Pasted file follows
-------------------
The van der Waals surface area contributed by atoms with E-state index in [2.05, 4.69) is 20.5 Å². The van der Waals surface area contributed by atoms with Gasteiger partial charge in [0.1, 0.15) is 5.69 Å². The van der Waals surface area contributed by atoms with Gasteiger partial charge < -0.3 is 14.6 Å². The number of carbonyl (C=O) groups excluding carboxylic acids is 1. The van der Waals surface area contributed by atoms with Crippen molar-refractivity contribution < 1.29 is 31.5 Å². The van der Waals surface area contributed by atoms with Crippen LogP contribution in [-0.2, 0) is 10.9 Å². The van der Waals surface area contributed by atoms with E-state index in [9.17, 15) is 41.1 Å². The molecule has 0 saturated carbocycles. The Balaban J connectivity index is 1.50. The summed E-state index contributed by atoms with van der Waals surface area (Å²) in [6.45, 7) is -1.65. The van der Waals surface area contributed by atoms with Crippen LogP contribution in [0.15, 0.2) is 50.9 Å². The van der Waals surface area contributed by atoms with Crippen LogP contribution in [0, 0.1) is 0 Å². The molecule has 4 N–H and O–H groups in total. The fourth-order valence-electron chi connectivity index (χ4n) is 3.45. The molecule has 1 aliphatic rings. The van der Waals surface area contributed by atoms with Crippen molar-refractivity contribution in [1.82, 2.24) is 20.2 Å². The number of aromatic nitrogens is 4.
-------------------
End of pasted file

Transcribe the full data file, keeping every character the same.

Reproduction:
The van der Waals surface area contributed by atoms with E-state index in [2.05, 4.69) is 20.5 Å². The van der Waals surface area contributed by atoms with Gasteiger partial charge in [0.1, 0.15) is 5.69 Å². The van der Waals surface area contributed by atoms with Gasteiger partial charge < -0.3 is 14.6 Å². The number of carbonyl (C=O) groups excluding carboxylic acids is 1. The van der Waals surface area contributed by atoms with Crippen molar-refractivity contribution < 1.29 is 31.5 Å². The van der Waals surface area contributed by atoms with Crippen LogP contribution in [-0.2, 0) is 10.9 Å². The van der Waals surface area contributed by atoms with E-state index in [9.17, 15) is 41.1 Å². The molecule has 0 saturated carbocycles. The Balaban J connectivity index is 1.50. The summed E-state index contributed by atoms with van der Waals surface area (Å²) in [6.45, 7) is -1.65. The van der Waals surface area contributed by atoms with Crippen LogP contribution in [0.15, 0.2) is 50.9 Å². The van der Waals surface area contributed by atoms with Crippen LogP contribution in [0, 0.1) is 0 Å². The molecule has 4 N–H and O–H groups in total. The fourth-order valence-electron chi connectivity index (χ4n) is 3.45. The molecule has 1 aliphatic rings. The van der Waals surface area contributed by atoms with Crippen molar-refractivity contribution in [1.82, 2.24) is 20.2 Å². The number of aromatic nitrogens is 4.